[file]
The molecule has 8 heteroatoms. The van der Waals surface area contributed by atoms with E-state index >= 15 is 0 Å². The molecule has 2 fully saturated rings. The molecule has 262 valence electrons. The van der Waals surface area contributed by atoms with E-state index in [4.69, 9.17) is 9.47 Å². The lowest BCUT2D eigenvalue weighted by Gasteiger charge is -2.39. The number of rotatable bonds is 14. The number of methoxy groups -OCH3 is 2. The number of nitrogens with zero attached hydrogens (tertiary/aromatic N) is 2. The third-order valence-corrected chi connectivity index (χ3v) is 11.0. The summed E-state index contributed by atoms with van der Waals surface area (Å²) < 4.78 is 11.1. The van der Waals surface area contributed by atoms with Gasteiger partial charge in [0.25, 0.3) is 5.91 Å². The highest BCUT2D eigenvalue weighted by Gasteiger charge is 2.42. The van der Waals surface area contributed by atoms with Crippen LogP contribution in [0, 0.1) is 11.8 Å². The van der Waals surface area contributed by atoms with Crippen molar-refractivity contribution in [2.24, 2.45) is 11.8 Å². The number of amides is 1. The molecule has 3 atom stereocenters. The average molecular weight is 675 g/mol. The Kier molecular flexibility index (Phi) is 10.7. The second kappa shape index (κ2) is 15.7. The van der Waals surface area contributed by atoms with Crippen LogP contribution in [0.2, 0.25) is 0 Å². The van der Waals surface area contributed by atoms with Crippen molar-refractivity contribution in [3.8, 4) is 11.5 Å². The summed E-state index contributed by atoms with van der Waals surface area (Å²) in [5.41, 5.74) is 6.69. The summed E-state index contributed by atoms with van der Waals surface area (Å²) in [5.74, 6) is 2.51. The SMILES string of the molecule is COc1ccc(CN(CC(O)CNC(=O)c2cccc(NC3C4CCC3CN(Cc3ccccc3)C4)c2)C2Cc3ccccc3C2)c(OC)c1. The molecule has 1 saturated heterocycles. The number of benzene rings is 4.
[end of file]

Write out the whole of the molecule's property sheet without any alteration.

The molecule has 8 heteroatoms. The van der Waals surface area contributed by atoms with E-state index >= 15 is 0 Å². The molecule has 2 fully saturated rings. The molecule has 262 valence electrons. The van der Waals surface area contributed by atoms with E-state index in [4.69, 9.17) is 9.47 Å². The lowest BCUT2D eigenvalue weighted by Gasteiger charge is -2.39. The number of rotatable bonds is 14. The number of methoxy groups -OCH3 is 2. The number of nitrogens with zero attached hydrogens (tertiary/aromatic N) is 2. The third-order valence-corrected chi connectivity index (χ3v) is 11.0. The summed E-state index contributed by atoms with van der Waals surface area (Å²) < 4.78 is 11.1. The van der Waals surface area contributed by atoms with Gasteiger partial charge in [0.25, 0.3) is 5.91 Å². The highest BCUT2D eigenvalue weighted by Gasteiger charge is 2.42. The van der Waals surface area contributed by atoms with Crippen LogP contribution in [0, 0.1) is 11.8 Å². The van der Waals surface area contributed by atoms with Crippen molar-refractivity contribution in [2.24, 2.45) is 11.8 Å². The number of amides is 1. The molecule has 3 atom stereocenters. The average molecular weight is 675 g/mol. The Kier molecular flexibility index (Phi) is 10.7. The second kappa shape index (κ2) is 15.7. The van der Waals surface area contributed by atoms with Crippen LogP contribution in [0.2, 0.25) is 0 Å². The van der Waals surface area contributed by atoms with Crippen molar-refractivity contribution in [3.8, 4) is 11.5 Å². The summed E-state index contributed by atoms with van der Waals surface area (Å²) in [5.41, 5.74) is 6.69. The summed E-state index contributed by atoms with van der Waals surface area (Å²) in [5.74, 6) is 2.51. The SMILES string of the molecule is COc1ccc(CN(CC(O)CNC(=O)c2cccc(NC3C4CCC3CN(Cc3ccccc3)C4)c2)C2Cc3ccccc3C2)c(OC)c1. The molecule has 1 saturated heterocycles. The number of benzene rings is 4.